Cicadas, keep out! Protecting young trees from periodical pest

If you’re older than high school age, you probably remember the last time Brood X cicadas were here, in 2004.

Experts say they’ll be here in force in the first weeks of May, but some are starting to tentatively emerge in the D.C. area.

The anticipation of countless whining, humming cicadas, and the prospect of having them in your hair or mouth is a bit perturbing.

“Sure, people are certainly concerned about the cicadas, but I think sometimes the true concern doesn’t hit until you see them,” said Craig Smith, co-owner of Twins Ace Hardware, in Fairfax, Virginia.

For young, newly planted trees — especially oak, maple, and fruit trees — taking action when you see Brood X would be too late.

“The best thing to do is to wrap your trees in netting,” said Smith, who just happens to sell netting in his store. “The netting needs to contain holes at are three-eighths of an inch, or even just one-quarter of an inch.”

With a combination of extensive investigative reporting training and embarrassing lack of  knowledge about entomology, I asked how the cicadas get from in the ground, where they’ve been living for so long.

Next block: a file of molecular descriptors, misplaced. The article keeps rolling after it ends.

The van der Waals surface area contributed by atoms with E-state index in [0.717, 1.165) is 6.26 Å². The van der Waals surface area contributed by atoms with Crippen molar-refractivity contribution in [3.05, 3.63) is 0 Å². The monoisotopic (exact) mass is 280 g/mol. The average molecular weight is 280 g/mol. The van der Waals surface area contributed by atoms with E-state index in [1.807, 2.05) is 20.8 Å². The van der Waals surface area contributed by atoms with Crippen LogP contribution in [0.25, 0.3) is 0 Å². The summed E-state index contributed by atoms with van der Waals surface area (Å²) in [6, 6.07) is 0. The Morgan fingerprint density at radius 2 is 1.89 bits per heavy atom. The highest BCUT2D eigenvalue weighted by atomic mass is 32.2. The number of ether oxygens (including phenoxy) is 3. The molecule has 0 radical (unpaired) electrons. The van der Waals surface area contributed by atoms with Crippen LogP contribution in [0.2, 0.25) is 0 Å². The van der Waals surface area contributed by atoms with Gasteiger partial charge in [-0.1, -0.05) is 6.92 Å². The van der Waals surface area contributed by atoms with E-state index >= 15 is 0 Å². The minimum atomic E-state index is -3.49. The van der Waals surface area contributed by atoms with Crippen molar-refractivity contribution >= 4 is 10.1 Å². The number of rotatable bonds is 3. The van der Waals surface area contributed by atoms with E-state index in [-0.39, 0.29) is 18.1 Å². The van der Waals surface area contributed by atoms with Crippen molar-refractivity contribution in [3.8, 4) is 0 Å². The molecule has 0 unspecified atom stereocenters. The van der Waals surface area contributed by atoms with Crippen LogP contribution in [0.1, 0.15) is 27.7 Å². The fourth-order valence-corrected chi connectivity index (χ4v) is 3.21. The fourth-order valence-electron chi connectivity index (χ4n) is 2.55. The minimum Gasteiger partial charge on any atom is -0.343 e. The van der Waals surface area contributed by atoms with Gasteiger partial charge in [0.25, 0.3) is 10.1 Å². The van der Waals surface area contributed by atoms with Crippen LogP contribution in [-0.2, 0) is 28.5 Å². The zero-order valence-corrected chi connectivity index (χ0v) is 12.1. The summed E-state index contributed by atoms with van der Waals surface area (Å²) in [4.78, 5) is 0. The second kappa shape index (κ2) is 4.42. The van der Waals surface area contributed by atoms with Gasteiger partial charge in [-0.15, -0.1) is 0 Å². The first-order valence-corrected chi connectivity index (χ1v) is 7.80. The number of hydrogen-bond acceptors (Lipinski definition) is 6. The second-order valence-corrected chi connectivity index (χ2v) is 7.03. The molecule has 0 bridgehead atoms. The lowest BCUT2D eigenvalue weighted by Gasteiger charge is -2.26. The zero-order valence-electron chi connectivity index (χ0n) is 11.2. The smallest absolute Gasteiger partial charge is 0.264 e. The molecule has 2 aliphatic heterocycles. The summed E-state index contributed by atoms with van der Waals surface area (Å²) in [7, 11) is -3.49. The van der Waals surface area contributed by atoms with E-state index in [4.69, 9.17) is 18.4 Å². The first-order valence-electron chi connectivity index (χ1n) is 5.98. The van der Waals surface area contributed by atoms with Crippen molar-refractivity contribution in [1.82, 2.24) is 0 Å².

“They will actually climb up the tree, so that’s why you want to wrap the netting all the way down the trunk,” said Smith.

And how do the cicadas damage the trees?

“They’re not going to eat your leaves or eat your flowers,” said Smith. “The only major damage they can do is on those twigs and branches by simply laying their eggs, because they saw into them — kind of cut into them, and insert their eggs into where that cut is placed.

For a younger tree, if there are lots of cuts and lots of cicadas, the combination can severely harm it, or even kill it, said Smith. “Or if it’s a fruit tree, it can cause the fruit not to grow properly on the tree.”

While cicadas can be dangerous for trees, for humans they’re more of an annoyance.

“If they get into your house, you’re probably not going to be too thrilled about it,” Smith said, without mentioning his store likely stocks a variety of brooms to sweep cicada carcasses away, sometime in May or June.

Neal Augenstein

Neal Augenstein has been a reporter at WTOP since 1997. Through the years, Neal has covered many of the crimes and trials that have gripped the region. Neal's been pleased to receive awards over the years for hard news, feature reporting, use of sound and sports.

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